This filter is especially important if you are implementing a cross-domain tracking system. It would add the hostname to the beginning of the Request URI for every pageview hit, and then overwrite the Request URI with this new format. After applying this filter if you navigate to your Cross-Domain View, in All Pages report, you will have all pages with their corresponding hostnames.

Example: Assume you are tracking two domains exampleUSA.com and exampleGlobal.com. Assume the Request URI to the homepages of both sites are index.html. After applying this filter, in your Cross-Domain View, in All Pages report you will see the following Pages:

Hostname Homepage Address Resulting Page
exampleUSA.com /index.html exampleUSA.com/index.html
exampleGlobal.com /index.html exampleGlobal.com/index.html

Create this filter as follows:

  • Filter Name: Prepend Hostname to Request URI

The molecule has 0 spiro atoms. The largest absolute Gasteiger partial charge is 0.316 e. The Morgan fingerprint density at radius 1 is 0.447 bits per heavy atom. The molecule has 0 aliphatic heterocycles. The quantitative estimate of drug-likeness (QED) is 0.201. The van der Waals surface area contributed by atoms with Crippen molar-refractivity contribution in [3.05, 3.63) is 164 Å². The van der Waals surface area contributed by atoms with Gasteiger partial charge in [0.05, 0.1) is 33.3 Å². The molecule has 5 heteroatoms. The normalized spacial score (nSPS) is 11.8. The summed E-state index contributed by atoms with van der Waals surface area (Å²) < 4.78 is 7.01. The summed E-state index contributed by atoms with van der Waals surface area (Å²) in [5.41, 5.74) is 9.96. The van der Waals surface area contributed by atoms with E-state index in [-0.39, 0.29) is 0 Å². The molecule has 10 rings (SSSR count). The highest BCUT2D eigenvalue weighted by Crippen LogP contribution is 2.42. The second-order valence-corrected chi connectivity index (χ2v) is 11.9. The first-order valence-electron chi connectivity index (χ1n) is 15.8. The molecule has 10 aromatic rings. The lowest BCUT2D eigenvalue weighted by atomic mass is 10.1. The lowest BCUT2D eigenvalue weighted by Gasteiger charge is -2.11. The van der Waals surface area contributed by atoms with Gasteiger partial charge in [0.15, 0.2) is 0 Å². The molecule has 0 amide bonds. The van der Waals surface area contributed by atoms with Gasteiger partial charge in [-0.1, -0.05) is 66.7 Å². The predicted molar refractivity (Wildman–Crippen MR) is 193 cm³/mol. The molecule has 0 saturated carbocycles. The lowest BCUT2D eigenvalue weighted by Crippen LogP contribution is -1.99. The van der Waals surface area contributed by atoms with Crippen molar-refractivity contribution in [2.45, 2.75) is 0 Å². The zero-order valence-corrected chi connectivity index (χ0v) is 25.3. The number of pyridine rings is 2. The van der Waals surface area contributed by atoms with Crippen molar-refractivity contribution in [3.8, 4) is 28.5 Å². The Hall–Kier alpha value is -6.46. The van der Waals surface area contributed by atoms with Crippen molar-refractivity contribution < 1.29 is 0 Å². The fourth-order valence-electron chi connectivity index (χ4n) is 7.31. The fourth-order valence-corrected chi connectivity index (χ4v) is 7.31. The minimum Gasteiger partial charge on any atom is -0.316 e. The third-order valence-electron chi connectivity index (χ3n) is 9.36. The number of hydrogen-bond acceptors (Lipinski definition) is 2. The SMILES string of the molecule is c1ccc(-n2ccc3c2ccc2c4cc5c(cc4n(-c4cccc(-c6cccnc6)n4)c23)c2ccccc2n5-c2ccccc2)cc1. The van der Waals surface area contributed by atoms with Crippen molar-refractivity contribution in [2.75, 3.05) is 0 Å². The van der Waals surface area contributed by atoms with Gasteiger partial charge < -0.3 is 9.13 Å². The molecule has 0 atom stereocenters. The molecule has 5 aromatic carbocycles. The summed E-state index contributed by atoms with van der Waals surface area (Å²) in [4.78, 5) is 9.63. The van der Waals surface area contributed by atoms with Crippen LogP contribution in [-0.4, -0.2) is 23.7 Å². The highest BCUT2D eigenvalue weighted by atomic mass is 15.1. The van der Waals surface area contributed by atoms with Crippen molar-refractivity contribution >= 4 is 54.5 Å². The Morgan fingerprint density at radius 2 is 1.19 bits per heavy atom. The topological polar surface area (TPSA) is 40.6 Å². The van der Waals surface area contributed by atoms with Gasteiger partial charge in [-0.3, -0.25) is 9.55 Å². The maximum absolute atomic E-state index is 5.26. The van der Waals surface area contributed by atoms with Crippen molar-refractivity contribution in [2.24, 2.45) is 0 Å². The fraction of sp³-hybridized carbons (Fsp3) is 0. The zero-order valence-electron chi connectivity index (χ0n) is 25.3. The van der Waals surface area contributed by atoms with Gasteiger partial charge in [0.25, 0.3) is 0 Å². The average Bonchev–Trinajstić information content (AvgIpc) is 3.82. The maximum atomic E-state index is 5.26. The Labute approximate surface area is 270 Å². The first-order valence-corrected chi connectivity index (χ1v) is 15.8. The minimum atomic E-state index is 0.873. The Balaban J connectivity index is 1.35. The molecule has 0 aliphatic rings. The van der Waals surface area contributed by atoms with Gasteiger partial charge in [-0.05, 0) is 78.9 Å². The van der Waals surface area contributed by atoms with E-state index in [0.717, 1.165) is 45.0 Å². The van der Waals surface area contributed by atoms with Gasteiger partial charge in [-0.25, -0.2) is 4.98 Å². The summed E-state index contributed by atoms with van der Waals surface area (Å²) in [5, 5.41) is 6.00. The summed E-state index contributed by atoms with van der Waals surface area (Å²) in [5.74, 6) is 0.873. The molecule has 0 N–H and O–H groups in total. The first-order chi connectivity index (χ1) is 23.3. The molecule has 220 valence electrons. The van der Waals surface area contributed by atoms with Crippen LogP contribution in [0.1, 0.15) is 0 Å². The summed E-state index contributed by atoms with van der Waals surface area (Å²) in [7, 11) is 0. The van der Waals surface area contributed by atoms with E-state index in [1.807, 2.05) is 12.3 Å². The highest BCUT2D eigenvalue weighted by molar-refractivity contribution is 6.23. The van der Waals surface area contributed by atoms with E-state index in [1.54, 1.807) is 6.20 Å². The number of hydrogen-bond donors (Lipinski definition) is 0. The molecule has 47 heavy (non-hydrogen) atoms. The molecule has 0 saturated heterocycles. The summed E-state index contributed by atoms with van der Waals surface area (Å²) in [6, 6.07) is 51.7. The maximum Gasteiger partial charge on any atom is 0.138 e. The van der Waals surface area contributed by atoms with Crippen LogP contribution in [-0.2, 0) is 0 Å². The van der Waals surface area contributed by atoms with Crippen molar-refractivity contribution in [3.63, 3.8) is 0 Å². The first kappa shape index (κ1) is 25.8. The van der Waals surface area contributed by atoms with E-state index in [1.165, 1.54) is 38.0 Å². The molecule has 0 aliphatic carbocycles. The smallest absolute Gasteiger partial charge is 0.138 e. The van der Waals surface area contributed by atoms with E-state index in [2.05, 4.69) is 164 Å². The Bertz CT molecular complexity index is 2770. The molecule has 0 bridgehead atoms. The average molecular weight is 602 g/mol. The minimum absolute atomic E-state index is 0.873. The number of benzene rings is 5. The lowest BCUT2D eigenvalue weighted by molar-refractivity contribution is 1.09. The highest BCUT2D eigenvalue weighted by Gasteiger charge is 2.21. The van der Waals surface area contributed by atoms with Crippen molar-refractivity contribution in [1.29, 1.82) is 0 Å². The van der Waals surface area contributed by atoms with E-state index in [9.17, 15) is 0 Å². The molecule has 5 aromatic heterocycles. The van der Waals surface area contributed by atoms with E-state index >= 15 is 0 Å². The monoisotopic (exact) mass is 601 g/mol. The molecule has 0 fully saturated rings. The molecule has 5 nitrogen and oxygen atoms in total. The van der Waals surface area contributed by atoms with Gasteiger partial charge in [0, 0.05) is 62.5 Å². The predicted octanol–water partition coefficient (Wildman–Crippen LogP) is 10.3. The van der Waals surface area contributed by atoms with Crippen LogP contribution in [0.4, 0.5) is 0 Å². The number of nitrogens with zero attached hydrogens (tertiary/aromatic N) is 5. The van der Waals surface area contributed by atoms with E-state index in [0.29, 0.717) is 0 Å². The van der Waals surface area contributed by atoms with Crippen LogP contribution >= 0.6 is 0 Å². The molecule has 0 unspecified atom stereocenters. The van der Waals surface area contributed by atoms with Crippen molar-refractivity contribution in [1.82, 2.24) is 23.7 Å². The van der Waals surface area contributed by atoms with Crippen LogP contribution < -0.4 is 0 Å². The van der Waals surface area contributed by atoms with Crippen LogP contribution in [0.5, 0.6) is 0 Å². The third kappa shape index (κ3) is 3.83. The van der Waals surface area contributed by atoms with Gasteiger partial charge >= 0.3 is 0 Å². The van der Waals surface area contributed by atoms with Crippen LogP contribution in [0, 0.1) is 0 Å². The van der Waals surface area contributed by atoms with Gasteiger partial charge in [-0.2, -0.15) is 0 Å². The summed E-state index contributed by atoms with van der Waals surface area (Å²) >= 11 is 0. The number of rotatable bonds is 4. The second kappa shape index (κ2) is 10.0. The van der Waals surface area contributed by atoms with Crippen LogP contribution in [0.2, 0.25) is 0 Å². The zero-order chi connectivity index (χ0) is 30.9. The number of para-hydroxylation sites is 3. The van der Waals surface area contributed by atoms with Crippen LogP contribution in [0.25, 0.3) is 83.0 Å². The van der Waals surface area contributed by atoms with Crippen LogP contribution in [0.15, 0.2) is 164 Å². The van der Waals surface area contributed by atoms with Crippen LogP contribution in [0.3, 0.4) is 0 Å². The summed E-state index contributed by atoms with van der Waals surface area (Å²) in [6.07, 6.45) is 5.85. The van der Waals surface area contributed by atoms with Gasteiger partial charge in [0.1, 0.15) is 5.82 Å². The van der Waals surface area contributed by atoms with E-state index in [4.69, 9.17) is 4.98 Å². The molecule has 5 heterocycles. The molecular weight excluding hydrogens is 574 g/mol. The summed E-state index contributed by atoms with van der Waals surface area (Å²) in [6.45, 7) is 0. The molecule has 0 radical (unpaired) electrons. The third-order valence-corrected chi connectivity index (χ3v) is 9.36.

• Filter Type: Custom > Advanced
  • Field A -> Extract A:
    • Select Hostname
    • Enter (.*)
  • Field B -> Extract B:
    • Select Request URI
    • Enter (.*)
  • Output To -> Constructor:
    • Select Request URI
    • Enter $A1$B1
  • Select Field A Required
  • Select Override Output Field
  • Apply this filter to the Cross-Domain View

Add Hostname Filter

Lowercase Hostname

Your visitors might reach your website using different letter casings for the hostnames; e.g. Example.com and example.com. Create this filter to make the hostnames consistent.

  • Filter Name: Lowercase Hostname
  • Filter Type: Custom > Lowercase
  • Filter Field: Hostname

Lowercase Hostname Filter

Lowercase Request URI

This filter greatly consolidates the Pages by making all URIs to be lowercase.

  • Filter Name: Lowercase Request URI
  • Filter Type: Custom > Lowercase
  • Filter Field: Request URI

The site visitors sometimes use different letter casings for their search terms. Create this filter to enforce all these terms be recorded as lowercase.

  • Filter Name: Lowercase Search Term
  • Filter Type: Custom > Lowercase
  • Filter Field: Search Term

Lowercase Campaign Dimensions